EU Whistleblowing Directive and amendments to domestic legislation

Goran Lefkov

In 2019 the European Union adopted a new directive on whistleblowing and whistleblowers’ protection. That directive prescribes special conditions for whistleblowers’ protection in various areas of daily life. An interesting point in this session was that more than half of the speakers in this session were people who have been through whistleblowing as a process. Some of them before the adoption of the whistleblower law in 2015, some of them themselves were officers for receiving whistleblower complaints in the organizations where they worked. The session was moderated by Elmerina Ahmetaj Hrelja, from the Regional Anti-Corruption Initiative. She pointed out that interesting changes are being made with the EU directive that should improve protection.

Professor Jovan Jovchevski explained in detail what it was like to be a whistleblower on the one hand and a person in charge of receiving complaints from whistleblowers on the other. He has been promoting the whistleblower law since 2015. Later he has implemented it himself. As the founder of OTA (Operational Technical Agency) in charge of wiretapping, he faced the challenge of being the person receiving the complaints and after receiving several complaints against the OTA director, he himself became a victim of the director. So, he tried to get the status of a whistleblower through the State Commission for Prevention of Corruption, but it did not happen. Professor Jovchevski described the theoretical part in detail but also in practice, how it works. He also gave instructions about what should be changed in our country regarding the EU Directive.

This panel had another PhD and former dean of the Faculty of Security in Skopje, Slagjana Taseva. She is the author of the first whistleblower law from 2015. Although a lot of time has passed, the law has not achieved its goals in the field of protection and has not justified her pioneering optimism while she was writing it. Its implementation has failed.

There were some other whistleblowers in the audience, who reported abuses 5 years before the law on whistleblower protection was passed. Marjan Popovski, as a former union leader in Rade Konchar, reported abuses of state bodies at the time, but instead of prosecuting the company’s crime, the institutions allowed him to be fired and dragged through the courts for years. He plastically explained and said through his experience what the new amendment to the law on whistleblower protection should contain, through his own example. Popovski emphasized that the EU Directive had to be implemented, but also the domestic problems of whistleblowers to be considered.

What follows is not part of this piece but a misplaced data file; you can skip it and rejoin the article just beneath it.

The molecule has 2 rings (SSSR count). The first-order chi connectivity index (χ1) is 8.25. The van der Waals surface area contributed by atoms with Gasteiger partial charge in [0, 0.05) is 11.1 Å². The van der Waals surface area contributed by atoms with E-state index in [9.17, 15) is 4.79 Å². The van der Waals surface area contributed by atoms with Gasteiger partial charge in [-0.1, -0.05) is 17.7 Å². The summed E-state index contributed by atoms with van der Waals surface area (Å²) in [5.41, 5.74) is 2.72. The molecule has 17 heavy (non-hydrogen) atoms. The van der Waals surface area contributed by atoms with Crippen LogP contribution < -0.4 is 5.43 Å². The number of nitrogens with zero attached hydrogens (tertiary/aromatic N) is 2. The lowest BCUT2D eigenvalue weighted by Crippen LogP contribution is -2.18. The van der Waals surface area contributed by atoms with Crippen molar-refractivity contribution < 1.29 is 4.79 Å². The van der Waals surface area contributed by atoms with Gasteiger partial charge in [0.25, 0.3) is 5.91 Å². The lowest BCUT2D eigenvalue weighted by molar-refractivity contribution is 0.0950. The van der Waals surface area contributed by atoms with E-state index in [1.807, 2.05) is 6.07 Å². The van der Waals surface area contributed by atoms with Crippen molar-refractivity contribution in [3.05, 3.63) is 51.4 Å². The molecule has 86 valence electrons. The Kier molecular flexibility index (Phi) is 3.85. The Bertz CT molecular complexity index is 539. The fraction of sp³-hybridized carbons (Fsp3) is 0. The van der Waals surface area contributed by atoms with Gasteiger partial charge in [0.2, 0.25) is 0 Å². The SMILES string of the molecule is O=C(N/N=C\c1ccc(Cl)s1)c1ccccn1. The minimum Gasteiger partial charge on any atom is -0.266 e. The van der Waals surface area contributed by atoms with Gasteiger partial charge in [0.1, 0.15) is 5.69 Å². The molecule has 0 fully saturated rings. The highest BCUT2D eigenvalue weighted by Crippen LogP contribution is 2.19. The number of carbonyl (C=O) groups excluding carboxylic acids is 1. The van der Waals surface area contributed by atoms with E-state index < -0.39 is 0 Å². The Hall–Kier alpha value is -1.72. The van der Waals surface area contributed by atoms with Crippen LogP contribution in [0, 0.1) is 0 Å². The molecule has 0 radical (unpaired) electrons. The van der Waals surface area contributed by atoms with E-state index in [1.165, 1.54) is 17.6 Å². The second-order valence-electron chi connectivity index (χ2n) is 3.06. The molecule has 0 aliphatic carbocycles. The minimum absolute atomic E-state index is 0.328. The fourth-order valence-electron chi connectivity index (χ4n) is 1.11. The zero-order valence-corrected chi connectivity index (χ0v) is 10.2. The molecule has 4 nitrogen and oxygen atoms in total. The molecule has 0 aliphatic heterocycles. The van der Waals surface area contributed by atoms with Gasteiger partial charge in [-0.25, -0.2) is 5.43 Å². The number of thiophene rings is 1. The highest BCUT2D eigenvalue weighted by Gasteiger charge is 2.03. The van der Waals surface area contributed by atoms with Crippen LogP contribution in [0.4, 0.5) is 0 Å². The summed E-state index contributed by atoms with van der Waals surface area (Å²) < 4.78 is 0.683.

Shortcomings in the law were also mentioned at the debate, as well as illogical things that exist. Special emphasis was placed on the rules, if a whistleblower appears in the media and reports irregularities, he loses the status of a whistleblower. It was then mentioned that whistleblowers had to be financially protected. If a whistleblower is fired, upon receiving the status of whistleblower, he or she must be entitled to financial assistance, in the amount of the salary he/she receives, from an independent Fund. The case of Marjan Popovski and Jovan Jovchevski showed that there is a serious need for such a measure.

It was additionally mentioned that whistleblowers should also receive a percentage of the fine to be paid by the legal entity and the natural person reported by the specific whistleblower. This should stimulate whistleblowers and guarantee them financial security and protection.